Contrary to what the New York Times wants you to think, John McCain is suspending his campaign so he and Sarah Palin can catch up on all the blog analysis of the failure of Minx Comics. Here’s your briefing book; follow the links for… even more links.
David Welsh at Precocious Curmudgeon:
My strongest impression of the Minx books I’ve read (all of the books in the first wave and some of the subsequent ones) is that they felt incomplete, that they were at least two rigorous edits away from being a finished piece of entertainment. Whether DC was assuming lower standards among the books’ target demographic or not, I have no idea, but all of the marketing in the world really shouldn’t excuse generally mediocre product
Anna at Tangognat:
It didn’t seem like there was much in the way of marketing for the line, and I’m not surprised that it is folding. In some ways it seemed like a halfhearted attempt to capture the YA book market, without actually investing in the types of stories that teen girls would want to read.
Dirk Deppey at Journalista:
No, I think the bigger problem is that building a line — indeed, an entire category — of books for the bookstore markets requires a great deal of patience and endurance, and there’s very little evidence that DC Comics has ever demonstrated these qualities in their publishing efforts.
Christopher Butcher at Comics212:
Most importantly, I don’t think the rise or fall of this line says anything at all about the validity of “comics for girls” or any variation thereof… There are still plenty of excellent graphic novels for the YA market, and for girls in particular, out on the stands. I also think that there’s a market for more, and that every publisher looking to enter the market can learn from the successes and failures of MINX to create something that will ultimately succeed.
KadyMae in her LJ:
Hot tip: Teenaged girls with crappy lives don’t want to read books about other teenaged girls with crappy lives who go to school where everybody else shits on them too and there’s nothing they can do about it. They want to escape from their crappy lives for a few hours into a world where they are important and have power and do meaningful things and have adventures. (Oh, and a little m/m ho-yay never hurts.)
She also notes, “We sold the Minx books to *some* of the Manga readers, but mostly we sold them to people in their 20s who liked slice of life alt/indy comics anyway.”
Kevin Church at Beaucoup Kevin:
I honestly think it was marketing. I saw no posters or copies of the Minx books outside of the direct market – something I was looking for at local and chain bookstores following the announcement that Cecil Castellucci was involved and googling her name because it sounded sort of familiar. The initial New York Times Article mentioned that there was a “significant” marketing budget in place with Alloy Marketing + Media handing the campaign, but I never saw where it was being spent.
Hope Larson at I was fakin’:
Minx could have been good, and important. I really believe that, and I’m sorry to see them go, but most of the books they published are not very good. They have suspect artwork and dull, predictable plots, and would probably seem pandering to anyone over the age of 12. They’re safe. To quote some ad copy from the back of Marjorie Dean, College Junior, a girls’ series published in the ’20s: “These are clean, wholesome stories that will be of great interest to all girls of high school age.” I don’t think kids in the ’20s believed that, and neither would kids today. (Although, haha, their parents might.)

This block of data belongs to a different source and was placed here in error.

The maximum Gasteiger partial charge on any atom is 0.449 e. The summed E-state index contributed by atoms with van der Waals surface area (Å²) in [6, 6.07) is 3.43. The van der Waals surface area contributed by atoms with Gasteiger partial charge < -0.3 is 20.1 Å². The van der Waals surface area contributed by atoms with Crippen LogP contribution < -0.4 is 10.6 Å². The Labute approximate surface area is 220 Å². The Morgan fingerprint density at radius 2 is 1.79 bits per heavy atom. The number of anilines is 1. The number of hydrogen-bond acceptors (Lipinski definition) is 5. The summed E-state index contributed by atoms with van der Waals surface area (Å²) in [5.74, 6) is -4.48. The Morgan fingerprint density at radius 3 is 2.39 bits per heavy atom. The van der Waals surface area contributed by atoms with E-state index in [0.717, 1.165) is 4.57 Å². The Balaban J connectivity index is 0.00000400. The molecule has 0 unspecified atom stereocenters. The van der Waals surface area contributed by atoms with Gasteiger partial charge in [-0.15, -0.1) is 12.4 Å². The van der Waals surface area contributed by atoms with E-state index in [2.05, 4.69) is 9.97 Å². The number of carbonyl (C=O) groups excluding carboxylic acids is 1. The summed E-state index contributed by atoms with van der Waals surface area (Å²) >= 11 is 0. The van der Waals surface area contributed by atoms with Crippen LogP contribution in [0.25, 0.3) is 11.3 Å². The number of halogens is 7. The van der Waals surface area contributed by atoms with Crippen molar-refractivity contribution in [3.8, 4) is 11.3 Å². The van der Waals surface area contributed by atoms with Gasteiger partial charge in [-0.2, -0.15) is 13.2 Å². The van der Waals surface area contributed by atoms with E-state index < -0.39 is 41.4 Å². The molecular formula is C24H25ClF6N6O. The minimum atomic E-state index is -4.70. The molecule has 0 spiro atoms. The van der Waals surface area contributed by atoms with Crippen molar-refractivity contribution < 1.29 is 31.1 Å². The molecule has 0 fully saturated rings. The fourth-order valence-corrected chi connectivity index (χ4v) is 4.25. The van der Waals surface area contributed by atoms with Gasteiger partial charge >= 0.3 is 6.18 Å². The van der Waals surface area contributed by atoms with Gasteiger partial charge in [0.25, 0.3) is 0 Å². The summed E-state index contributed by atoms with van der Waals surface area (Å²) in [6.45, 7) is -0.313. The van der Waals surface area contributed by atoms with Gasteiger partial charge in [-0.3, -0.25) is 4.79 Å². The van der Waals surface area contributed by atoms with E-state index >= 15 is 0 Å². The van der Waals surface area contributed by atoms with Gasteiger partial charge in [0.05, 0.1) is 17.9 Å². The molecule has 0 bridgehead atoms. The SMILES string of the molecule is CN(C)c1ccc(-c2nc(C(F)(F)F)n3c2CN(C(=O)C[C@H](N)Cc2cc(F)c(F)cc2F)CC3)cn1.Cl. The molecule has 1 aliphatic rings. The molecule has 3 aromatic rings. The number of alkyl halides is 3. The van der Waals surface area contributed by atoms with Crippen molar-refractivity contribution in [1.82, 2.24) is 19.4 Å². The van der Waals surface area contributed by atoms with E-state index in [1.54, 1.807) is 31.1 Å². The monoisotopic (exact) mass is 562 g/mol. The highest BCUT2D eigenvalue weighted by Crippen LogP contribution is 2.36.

Lea Hernandez at Dangerous Beauty:
Shelley Bond said she saw girls reading manga in a bookstore and wanted that audience.
That would’ve been the time to do something like I pitched to Paul Levitz (which piqued his interest enough for him to have me contact Dan DiDio and Shelley Bond at different times): manga-influenced superheroine books. A Batgirl book where she is searching for her long-lost brother Tony. (Yes, Barbara Gordon has a Secret Agent Man brother.) Wonder Woman. Black Canary. Zatanna. Supergirl. Amethyst. Harley and Ivy. Importantly, make these books that didn’t just take the names of the characters and run with them, but do books that were grounded in what the existing fans of those books like, with an appeal to draw in new female readers.
(Click for interesting history lesson about failed lines and DC and girls.)
Johanna Draper Carlson at Comics Worth Reading (1):
I’ve previously speculated that the books were selling better in the established comic direct market than bookstores, which wasn’t the goal for the line, although it plays to DC’s strengths and comfort levels.
But then, the line was formed out of jealousy. Shelly Bond, the editor behind the imprint, said she “pitched this line as an alternative to manga, but also as an alternative to traditional fiction” — in other words, why aren’t these kids buying OUR comics? Which is typical DC thinking.
Too much of the promotion revolved around what the books weren’t, instead of what they were.
Johanna Draper Carlson at Comics Worth Reading (2)
And more at…
Mariah Huehner at tired fairy Mariah was involved with the Minx launch and has an excellent discussion of the marketing and gender issues.
Becky Cloonan at Ink and Thunder. A thoughtful post by an experienced comics creator.
Brian Wood’s LJ gives a firsthand account from a Minx creator.
Katherine Farmar at Whereof One Can Speak, who compares the American and Japanese comics marketing models.
Heidi MacDonald at The Beat (1)
Heidi MacDonald at The Beat (2)
Heidi MacDonald at The Beat (3)
This last post has lots of links to other discussions. I hope you weren’t planning on doing anything else today. Also, read the comments on all three of Heidi’s posts as they are fascinating freewheeling discussions.